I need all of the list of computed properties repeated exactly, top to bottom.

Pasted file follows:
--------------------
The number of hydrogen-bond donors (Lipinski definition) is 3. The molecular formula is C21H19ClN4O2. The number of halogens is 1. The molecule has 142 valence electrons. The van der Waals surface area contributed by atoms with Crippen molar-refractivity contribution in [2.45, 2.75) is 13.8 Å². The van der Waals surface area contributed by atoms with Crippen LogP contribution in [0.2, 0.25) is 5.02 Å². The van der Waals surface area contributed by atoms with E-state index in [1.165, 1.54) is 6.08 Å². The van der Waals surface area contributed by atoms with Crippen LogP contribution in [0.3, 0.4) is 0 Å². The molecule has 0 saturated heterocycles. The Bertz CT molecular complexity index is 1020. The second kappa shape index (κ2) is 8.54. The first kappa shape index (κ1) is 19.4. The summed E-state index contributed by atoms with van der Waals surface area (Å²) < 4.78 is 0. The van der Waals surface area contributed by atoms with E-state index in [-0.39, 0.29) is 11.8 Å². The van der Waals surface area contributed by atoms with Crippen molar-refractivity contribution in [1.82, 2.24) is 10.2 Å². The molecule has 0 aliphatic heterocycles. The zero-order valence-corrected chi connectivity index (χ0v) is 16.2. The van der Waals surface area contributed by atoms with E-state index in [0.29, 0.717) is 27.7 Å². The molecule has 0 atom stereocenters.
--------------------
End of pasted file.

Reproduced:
The number of hydrogen-bond donors (Lipinski definition) is 3. The molecular formula is C21H19ClN4O2. The number of halogens is 1. The molecule has 142 valence electrons. The van der Waals surface area contributed by atoms with Crippen molar-refractivity contribution in [2.45, 2.75) is 13.8 Å². The van der Waals surface area contributed by atoms with Crippen LogP contribution in [0.2, 0.25) is 5.02 Å². The van der Waals surface area contributed by atoms with E-state index in [1.165, 1.54) is 6.08 Å². The van der Waals surface area contributed by atoms with Crippen LogP contribution in [0.3, 0.4) is 0 Å². The molecule has 0 saturated heterocycles. The Bertz CT molecular complexity index is 1020. The second kappa shape index (κ2) is 8.54. The first kappa shape index (κ1) is 19.4. The summed E-state index contributed by atoms with van der Waals surface area (Å²) < 4.78 is 0. The van der Waals surface area contributed by atoms with E-state index in [-0.39, 0.29) is 11.8 Å². The van der Waals surface area contributed by atoms with Crippen molar-refractivity contribution in [1.82, 2.24) is 10.2 Å². The molecule has 0 aliphatic heterocycles. The zero-order valence-corrected chi connectivity index (χ0v) is 16.2. The van der Waals surface area contributed by atoms with E-state index in [0.29, 0.717) is 27.7 Å². The molecule has 0 atom stereocenters.